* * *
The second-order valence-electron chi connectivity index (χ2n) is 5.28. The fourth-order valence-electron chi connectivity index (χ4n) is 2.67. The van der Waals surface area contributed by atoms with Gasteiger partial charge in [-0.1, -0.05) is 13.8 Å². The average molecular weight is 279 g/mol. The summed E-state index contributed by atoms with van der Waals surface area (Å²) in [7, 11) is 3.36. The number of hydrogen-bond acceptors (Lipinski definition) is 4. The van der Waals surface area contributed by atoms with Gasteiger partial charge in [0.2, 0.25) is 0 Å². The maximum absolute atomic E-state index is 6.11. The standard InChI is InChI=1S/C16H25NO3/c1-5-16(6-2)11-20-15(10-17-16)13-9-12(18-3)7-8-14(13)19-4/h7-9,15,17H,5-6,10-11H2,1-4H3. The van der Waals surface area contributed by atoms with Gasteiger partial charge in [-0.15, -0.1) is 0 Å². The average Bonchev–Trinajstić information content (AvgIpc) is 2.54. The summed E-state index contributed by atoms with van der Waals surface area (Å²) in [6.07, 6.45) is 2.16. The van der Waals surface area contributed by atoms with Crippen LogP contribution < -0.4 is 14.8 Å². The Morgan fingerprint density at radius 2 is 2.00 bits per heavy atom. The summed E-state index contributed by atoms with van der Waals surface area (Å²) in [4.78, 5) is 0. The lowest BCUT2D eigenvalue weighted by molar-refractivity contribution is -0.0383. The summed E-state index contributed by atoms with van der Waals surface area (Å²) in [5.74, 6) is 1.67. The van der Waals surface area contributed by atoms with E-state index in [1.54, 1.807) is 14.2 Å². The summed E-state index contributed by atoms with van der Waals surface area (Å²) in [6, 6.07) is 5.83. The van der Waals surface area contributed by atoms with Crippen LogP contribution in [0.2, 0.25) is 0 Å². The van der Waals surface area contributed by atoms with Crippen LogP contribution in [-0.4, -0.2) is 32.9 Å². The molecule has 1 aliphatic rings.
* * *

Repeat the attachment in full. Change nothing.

The second-order valence-electron chi connectivity index (χ2n) is 5.28. The fourth-order valence-electron chi connectivity index (χ4n) is 2.67. The van der Waals surface area contributed by atoms with Gasteiger partial charge in [-0.1, -0.05) is 13.8 Å². The average molecular weight is 279 g/mol. The summed E-state index contributed by atoms with van der Waals surface area (Å²) in [7, 11) is 3.36. The number of hydrogen-bond acceptors (Lipinski definition) is 4. The van der Waals surface area contributed by atoms with Gasteiger partial charge in [0.2, 0.25) is 0 Å². The maximum absolute atomic E-state index is 6.11. The standard InChI is InChI=1S/C16H25NO3/c1-5-16(6-2)11-20-15(10-17-16)13-9-12(18-3)7-8-14(13)19-4/h7-9,15,17H,5-6,10-11H2,1-4H3. The van der Waals surface area contributed by atoms with Gasteiger partial charge in [-0.15, -0.1) is 0 Å². The average Bonchev–Trinajstić information content (AvgIpc) is 2.54. The summed E-state index contributed by atoms with van der Waals surface area (Å²) in [6.07, 6.45) is 2.16. The van der Waals surface area contributed by atoms with Crippen LogP contribution < -0.4 is 14.8 Å². The Morgan fingerprint density at radius 2 is 2.00 bits per heavy atom. The summed E-state index contributed by atoms with van der Waals surface area (Å²) in [4.78, 5) is 0. The lowest BCUT2D eigenvalue weighted by molar-refractivity contribution is -0.0383. The summed E-state index contributed by atoms with van der Waals surface area (Å²) in [5.74, 6) is 1.67. The van der Waals surface area contributed by atoms with E-state index in [1.54, 1.807) is 14.2 Å². The summed E-state index contributed by atoms with van der Waals surface area (Å²) in [6, 6.07) is 5.83. The van der Waals surface area contributed by atoms with Crippen LogP contribution in [0.2, 0.25) is 0 Å². The van der Waals surface area contributed by atoms with Crippen LogP contribution in [-0.4, -0.2) is 32.9 Å². The molecule has 1 aliphatic rings.